Why do Programmers confuse Halloween with Christmas?
Because 31 oct = 25 dec!
(Read somewhere over the internet)
A while ago I was doing some school exercises about decimal to binary conversion and this kind of stuff. If you know how this works, you know that doing lots of these conversions by hand can became quite boring after a while. So I decided to code myself a converter. But not just a converter that could do decimal-to-binary and viceversa, but one that could handle all kind of bases I knew.
As my Zip Bruteforcer, this program was made as a command line utility, with the only differences that this time I’ve used Python instead of Java.
Before telling you how I made this, I’d like to remember you that all the code is available on github, as always.
How It Works:
First of all we have to remember a very important thing: in everyday life, the numerical system we use is a base 10 system, this means that it can use all digits from 0 to 9. Generally, every numerical base uses digits in the range 0 up to (base-1).
This means that base 9 system uses digits in the range 0-8, base 8 system uses digits in the range 0-7 and so on.
What about bases greater than 10? For example base 16 (hexadecimal)?
Well, in that case we can use digits from 0 to 9, but we can’t use 10, 11, 12, 13, 14 and 15 as digits, because they’re numbers, made up of more than one digit. To overcome this problem we use letters: so A becomes 10, B becomes 11, C becomes 12 and so on.
The concept behind my converter is really simple:
As we’ll see later in this post, the steps to convert any number into a base 10 number are the same for every base, the only things that change depend on the base.
And it’s the same when you convert from base 10 to any other base.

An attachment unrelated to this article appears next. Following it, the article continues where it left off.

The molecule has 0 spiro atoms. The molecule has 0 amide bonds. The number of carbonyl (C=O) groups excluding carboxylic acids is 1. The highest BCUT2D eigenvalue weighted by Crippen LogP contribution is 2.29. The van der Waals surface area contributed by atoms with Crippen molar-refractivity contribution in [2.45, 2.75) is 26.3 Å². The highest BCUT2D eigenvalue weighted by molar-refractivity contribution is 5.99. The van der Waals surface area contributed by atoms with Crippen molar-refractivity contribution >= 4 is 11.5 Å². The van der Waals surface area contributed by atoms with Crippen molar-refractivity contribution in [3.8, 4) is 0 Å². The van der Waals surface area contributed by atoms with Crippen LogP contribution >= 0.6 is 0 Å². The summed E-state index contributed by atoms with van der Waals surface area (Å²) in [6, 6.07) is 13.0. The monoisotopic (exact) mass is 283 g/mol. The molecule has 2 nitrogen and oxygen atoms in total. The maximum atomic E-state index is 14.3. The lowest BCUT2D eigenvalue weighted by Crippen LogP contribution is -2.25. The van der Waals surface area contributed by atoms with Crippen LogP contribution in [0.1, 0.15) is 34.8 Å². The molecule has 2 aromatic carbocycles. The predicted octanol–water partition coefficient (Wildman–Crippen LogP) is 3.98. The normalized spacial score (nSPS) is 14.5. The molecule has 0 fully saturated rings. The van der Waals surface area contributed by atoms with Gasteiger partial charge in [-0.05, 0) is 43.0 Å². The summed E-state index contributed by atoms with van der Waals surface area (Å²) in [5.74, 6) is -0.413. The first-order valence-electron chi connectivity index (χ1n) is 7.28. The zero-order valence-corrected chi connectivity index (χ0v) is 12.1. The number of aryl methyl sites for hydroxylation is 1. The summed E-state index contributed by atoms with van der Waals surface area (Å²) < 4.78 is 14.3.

My program simply converts the starting number into a base 10 number and then converts the result into another given base.
Converting any base into base 10:
First of all, we have to convert the starting number into a base 10 number. This program won’t mind if the base is already 10, this process we’ll be executed anyway. In this article, the base of a number is expressed inside parenthesis at the right of the number.
The conversion is really easy:
Starting from right, you multiply every digit of the number by the base elevated to a certain power. The exponent of this power is 0 for the number at the most right and increases by 1 as you go left. After the multiplication you add up all the results and you get the number converted into base 10.
Watching this image should be much easier to understand.
For example, we can try converting 1001110(2) to a base 10 number.
But this can also be applied to other bases, we can test it using the numbers from the joke in the introduction and check if it’s true:
Now that we verified that 31(8) is really 25(10) we can laugh at the joke.
This is it translated into some Python code
As you can see, this already includes a conversion from letters (A, B, C, D…) to the corresponding number (10, 11, 12, 13…).
Converting from base 10 to other base:
Now that we got a base 10 number, we need to convert into the new base.